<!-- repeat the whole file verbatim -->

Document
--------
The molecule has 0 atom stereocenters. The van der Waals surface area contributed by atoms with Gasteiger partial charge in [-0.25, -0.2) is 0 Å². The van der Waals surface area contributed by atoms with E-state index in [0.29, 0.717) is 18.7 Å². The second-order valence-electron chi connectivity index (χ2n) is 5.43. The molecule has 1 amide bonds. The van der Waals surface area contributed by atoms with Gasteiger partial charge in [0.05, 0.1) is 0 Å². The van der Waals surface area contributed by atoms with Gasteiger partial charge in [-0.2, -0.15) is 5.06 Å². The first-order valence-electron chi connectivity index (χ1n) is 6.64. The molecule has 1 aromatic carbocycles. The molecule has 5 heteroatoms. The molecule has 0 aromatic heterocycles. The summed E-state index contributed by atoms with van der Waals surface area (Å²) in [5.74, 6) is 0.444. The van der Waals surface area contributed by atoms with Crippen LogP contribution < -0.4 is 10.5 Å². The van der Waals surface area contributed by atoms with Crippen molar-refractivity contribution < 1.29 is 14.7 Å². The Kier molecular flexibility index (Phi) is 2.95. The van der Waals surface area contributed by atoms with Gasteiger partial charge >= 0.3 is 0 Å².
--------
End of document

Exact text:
The molecule has 0 atom stereocenters. The van der Waals surface area contributed by atoms with Gasteiger partial charge in [-0.25, -0.2) is 0 Å². The van der Waals surface area contributed by atoms with E-state index in [0.29, 0.717) is 18.7 Å². The second-order valence-electron chi connectivity index (χ2n) is 5.43. The molecule has 1 amide bonds. The van der Waals surface area contributed by atoms with Gasteiger partial charge in [0.05, 0.1) is 0 Å². The van der Waals surface area contributed by atoms with Gasteiger partial charge in [-0.2, -0.15) is 5.06 Å². The first-order valence-electron chi connectivity index (χ1n) is 6.64. The molecule has 1 aromatic carbocycles. The molecule has 5 heteroatoms. The molecule has 0 aromatic heterocycles. The summed E-state index contributed by atoms with van der Waals surface area (Å²) in [5.74, 6) is 0.444. The van der Waals surface area contributed by atoms with Crippen LogP contribution < -0.4 is 10.5 Å². The van der Waals surface area contributed by atoms with Crippen molar-refractivity contribution < 1.29 is 14.7 Å². The Kier molecular flexibility index (Phi) is 2.95. The van der Waals surface area contributed by atoms with Gasteiger partial charge >= 0.3 is 0 Å².